The group that organized my kidnapping used to identify themselves as “the extraditables”. They operated under the orders of Pablo Escobar, the famous drug lord, who had his reasons to go after me. My position as a journalist had always been very strong against the drug traffic. I had been awarded the journalism prize “King of Spain” for a special report I made for television about the route of the drugs, from their production in Peru and Bolivia, through their processing in Colombia, to their distribution and consumption in the United States and Europe. “The Route of the Gods” was the title I gave to that report that gained me the heinous attention of the mafia.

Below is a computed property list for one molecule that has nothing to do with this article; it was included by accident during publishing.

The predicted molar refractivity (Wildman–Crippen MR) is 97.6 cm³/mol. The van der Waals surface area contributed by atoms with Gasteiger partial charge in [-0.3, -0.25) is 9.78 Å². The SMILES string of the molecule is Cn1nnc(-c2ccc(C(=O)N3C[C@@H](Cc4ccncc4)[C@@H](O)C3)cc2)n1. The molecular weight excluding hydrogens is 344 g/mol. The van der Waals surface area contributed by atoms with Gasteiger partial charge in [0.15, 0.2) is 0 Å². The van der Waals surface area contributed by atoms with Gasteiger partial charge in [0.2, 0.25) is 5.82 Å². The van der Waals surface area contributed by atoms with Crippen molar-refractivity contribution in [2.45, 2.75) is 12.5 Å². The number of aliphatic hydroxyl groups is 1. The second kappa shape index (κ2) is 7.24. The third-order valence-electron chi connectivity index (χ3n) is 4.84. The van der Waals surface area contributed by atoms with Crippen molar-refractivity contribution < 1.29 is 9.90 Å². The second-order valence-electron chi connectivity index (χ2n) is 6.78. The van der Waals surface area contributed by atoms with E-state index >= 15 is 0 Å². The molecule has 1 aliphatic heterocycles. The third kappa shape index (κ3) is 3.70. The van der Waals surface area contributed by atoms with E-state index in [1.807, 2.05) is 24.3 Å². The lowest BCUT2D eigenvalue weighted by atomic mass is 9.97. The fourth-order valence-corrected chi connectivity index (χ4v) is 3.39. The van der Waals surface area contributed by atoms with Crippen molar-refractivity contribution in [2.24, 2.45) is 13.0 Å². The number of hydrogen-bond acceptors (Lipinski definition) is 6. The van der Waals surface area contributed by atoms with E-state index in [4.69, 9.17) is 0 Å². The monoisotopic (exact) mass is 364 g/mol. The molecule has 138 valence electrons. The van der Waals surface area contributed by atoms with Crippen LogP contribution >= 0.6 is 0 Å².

But my story comes to this: the men who watched over me during my captivity until the moment I was liberated through a courageous and effective operation by the army, were all young lads from the lowest levels of society, poor and violent at once, almost unaware of the immense pain they were causing me and my family. They were proceeding out of fear from their patron more than out of their own will. It is very likely that behind their masks of hatred, sadness and fear were lurking.
Ten years after, in 1998, I had the supreme honor of being elected President of the Republic of Colombia, through the highest number of votes in the history of my country. It was not an easy task. My nation was facing – and is still facing – a problem of huge complexity: In the midst of the honest and tough working life led by more than 40 million of Colombians, two illegal armed rival groups were growing and pervading every corner like an oil spill across the territory. Their membership does not even reach 0.1 per cent of Colombian population; but they have on their side the destabilizing power of violence.